Before charging the income tax a taxpayer has the right to deduct from the income received upon sale or exchange of property the certified expenses directly related to the acquisition or transfer of property. If the documentary evidence is missing, the expenses made are not taken into account by taxation.
Gains or loss from transfer of property means:
- upon sale – difference between the sales price and the acquisition cost of property where the expenses directly related to the sale of property have been deducted;
- upon exchange – difference between the market price of property received as a result of exchange (average local price) and the acquisition cost of the exchanged property, where the expenses directly related to the exchange of property have been deducted.
Acquisition cost of property means:
- Expenses made for obtaining (acquisition) property (e.g. purchase price);
- Expenses incurred by improvement (e.g. renewal of a house) and supplementing (e.g. extensions of the buildings);
- Commissions and fees paid upon acquisition of property (e.g. notary fees, state fee, etc. paid by a purchaser and other payments reflected in the contract or related to the contract);
- Acquisition cost of property acquired by way of a financial lease is the total amount of contractual lease payments or down payments without interest;
- Acquisition cost of a self-manufactured thing means the total amount of expenses incurred in manufacturing the object (e.g. construction costs of a building);
- If a person transfers the property, which has been previously taxed as property taken into personal use by a sole proprietor, the amount added to business income is the acquisition cost from the transfer of such property;
- In the case of the property received by succession the acquisition cost shall include only the expenses made by the successor.
Expenses directly related to transfer of property mean:
- expenses inevitable on concluding a transaction (e.g. a notary fee paid by the seller, state fee and other payments related to concluding a contract);
- expenses made for the benefit of concluding a more successful transaction (e.g. a broker's fee, property assessment fee);
- upon the transfer of the right to cut standing crop and felled timber, the expenses relating to forest management ;
- service fees paid for logging and transportation of timber are the expenses related to the sale of timber.
Both the acquisition costs and the transfer costs must be certified.
It is not possible to deduct from gains the general expenditures related to asset managing (e.g. the expenses on maintaining the transferable apartment – payments for redecoration: changing wallpapers, painting, etc., administrative expenditures, utility costs, bills for electricity, etc.).
Example No. 1
A person has acquired an apartment for 25 000 euros (the acquisition cost) and the person sold the apartment for 40 000 euros (the sales price). The apartment was not used as a residence. The expenses directly related to the sale (asset assessment, expenses related to the sales contract, etc.) were about 2000 euros and this amount may be deducted from the income. However, the maintenance expenses made before sale of an apartment in the total amount of 500 euros are not subject to deduction, irrespective of the fact that there are documents to certify the expenses made.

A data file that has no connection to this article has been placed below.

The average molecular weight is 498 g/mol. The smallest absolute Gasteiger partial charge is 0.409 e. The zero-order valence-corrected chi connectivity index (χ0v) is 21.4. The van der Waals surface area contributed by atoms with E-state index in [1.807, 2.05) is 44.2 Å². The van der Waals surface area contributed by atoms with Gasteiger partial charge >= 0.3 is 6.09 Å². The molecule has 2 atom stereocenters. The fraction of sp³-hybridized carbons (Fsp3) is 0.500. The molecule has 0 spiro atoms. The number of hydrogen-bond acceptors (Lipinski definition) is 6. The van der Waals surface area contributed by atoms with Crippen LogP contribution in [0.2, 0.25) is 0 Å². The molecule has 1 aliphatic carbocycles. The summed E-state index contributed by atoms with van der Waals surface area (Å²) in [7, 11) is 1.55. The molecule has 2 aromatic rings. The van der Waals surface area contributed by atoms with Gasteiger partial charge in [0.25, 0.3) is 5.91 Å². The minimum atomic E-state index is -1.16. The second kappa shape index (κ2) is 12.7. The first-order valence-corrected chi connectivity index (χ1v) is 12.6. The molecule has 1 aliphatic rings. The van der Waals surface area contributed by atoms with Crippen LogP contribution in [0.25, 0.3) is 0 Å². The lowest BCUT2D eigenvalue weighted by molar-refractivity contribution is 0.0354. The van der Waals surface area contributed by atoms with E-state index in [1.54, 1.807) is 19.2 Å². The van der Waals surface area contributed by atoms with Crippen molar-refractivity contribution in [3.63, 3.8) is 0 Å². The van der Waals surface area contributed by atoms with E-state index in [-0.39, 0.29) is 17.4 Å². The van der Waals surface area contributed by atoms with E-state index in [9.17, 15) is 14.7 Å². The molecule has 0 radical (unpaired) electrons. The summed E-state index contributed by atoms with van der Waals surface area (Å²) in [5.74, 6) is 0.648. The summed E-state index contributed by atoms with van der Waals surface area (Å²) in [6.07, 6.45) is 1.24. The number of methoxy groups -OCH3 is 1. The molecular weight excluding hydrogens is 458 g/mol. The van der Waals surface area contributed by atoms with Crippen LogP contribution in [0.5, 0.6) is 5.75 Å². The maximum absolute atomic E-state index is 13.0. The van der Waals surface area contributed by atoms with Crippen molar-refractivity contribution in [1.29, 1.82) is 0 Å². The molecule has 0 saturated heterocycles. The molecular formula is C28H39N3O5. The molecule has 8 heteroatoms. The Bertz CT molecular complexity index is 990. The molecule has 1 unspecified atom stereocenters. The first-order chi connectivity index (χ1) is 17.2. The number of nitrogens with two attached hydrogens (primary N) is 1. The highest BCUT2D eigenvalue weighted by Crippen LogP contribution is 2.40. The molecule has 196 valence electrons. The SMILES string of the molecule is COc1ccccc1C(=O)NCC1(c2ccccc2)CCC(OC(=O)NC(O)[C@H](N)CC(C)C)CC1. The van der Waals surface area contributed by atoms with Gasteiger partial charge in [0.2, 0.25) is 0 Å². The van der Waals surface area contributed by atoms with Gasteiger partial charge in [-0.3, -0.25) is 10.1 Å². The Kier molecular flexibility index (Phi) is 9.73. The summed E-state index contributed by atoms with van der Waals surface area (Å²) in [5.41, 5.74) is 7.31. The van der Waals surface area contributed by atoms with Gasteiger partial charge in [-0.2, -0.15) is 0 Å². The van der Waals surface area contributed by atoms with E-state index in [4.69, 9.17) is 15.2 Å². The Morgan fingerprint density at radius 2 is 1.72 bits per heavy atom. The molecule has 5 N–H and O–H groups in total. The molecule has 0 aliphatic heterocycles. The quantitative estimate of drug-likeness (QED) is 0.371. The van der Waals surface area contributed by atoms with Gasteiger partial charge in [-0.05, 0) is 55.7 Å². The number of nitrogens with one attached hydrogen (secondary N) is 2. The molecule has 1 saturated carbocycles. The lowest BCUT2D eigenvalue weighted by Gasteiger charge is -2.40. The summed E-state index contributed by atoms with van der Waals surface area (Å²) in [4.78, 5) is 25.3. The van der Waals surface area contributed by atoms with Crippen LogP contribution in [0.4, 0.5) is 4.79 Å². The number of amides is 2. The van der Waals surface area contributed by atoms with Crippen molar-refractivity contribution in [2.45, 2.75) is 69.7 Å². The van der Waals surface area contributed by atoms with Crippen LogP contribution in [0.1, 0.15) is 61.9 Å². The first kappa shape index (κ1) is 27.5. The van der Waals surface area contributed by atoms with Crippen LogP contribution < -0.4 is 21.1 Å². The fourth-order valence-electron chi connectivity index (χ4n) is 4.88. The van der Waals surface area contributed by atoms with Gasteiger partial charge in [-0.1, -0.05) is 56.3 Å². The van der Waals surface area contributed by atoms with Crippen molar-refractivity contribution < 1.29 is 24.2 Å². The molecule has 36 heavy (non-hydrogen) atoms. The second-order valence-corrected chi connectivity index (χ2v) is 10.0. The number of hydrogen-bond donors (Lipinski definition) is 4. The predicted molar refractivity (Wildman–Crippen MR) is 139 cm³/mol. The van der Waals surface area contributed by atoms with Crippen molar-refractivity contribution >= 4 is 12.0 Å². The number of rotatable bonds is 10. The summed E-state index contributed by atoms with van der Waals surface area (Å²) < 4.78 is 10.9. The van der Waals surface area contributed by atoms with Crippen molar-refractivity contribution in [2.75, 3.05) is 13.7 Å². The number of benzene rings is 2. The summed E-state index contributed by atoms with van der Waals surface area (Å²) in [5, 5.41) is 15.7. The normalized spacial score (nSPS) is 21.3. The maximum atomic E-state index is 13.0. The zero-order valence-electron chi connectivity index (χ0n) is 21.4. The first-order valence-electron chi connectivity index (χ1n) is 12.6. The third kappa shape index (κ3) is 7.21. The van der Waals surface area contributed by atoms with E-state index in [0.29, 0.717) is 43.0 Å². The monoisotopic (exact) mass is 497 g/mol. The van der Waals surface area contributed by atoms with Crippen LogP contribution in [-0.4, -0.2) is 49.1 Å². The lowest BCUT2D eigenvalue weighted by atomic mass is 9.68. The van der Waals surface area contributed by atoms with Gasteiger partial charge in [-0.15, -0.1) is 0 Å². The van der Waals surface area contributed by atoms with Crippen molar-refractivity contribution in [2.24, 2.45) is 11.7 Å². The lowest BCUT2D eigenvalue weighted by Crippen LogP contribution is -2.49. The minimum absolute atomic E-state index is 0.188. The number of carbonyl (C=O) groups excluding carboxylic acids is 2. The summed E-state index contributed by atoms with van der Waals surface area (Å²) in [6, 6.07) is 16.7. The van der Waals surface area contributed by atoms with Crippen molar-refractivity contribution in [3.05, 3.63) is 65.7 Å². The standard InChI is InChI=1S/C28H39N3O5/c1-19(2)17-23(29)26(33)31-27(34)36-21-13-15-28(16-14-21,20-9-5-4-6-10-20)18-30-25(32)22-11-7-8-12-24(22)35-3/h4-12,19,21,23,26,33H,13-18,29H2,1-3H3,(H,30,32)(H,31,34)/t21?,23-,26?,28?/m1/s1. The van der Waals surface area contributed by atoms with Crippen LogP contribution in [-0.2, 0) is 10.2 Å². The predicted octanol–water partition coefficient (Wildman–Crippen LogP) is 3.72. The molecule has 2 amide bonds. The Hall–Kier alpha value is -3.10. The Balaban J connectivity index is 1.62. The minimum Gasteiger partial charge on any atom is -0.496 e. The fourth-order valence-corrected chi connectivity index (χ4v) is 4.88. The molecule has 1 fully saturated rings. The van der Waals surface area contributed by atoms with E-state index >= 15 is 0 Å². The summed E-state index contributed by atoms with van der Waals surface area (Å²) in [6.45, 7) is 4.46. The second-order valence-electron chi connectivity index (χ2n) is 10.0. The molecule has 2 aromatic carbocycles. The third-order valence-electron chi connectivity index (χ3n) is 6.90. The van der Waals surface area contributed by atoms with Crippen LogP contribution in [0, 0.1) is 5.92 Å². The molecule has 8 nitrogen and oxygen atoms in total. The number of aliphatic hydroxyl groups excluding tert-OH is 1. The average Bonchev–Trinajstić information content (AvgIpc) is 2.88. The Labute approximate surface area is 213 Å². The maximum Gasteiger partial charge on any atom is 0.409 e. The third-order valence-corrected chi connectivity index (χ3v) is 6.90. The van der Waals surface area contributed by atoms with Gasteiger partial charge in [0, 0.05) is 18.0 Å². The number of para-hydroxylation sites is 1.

Gain from the sale of an apartment subject to income tax is calculated as follows:
40 000 – 25 000 – 2000 = 13 000 euros.
Income tax rate is 20%, the amount of income tax is calculated as follows: 13 000 × 0,20= 2600 euros.
Accordingly, the formula for calculating the taxable gain received from the sale of property is as follows:
SALES PRICE – ACQUISITION COST – EXPENSES DIRECTLY RELATED TO THE SALE = GAIN SUBJECT TO INCOME TAX
Example No. 2
Years ago, a person had acquired a two-room apartment for an acquisition cost of 35 000 euros and the person did not use this apartment as its residence but hired it out. Now the person is going to make an exchange transaction and have a three-room apartment instead of this two-room one. The market price of these two flats at the time of the exchange transaction was 57 500 euros. The contractual expenses related to the exchange and the state fee and a notary fee are 2100 euros.
Gain subject to income tax from the exchange of apartments is: 57 500 – 35 000 – 2100 euros. As a result of the exchange the person received 20 400 euros of taxable income. Income tax rate is 20% and income tax charged on the gain is: 20 400 × 0,20 = 4080 euros.
In this example it should be taken into account that the provisions applicable by a sales transaction are also applied by an exchange transaction, and both parties of the contract are at the same time the sellers and the purchasers. Usually, the price of the exchanged things is equivalent.
Accordingly, the formula for calculating taxable gain is as follows:
MARKET PRICE OF THE PROPERTY RECEIVED THROUGH THE EXCHANGE – ACQUISITION COST OF THE PROPERTY EXCHANGED – EXPENSES DIRECTLY RELATED TO THE EXCHANGE = GAIN SUBJECT TO INCOME TAX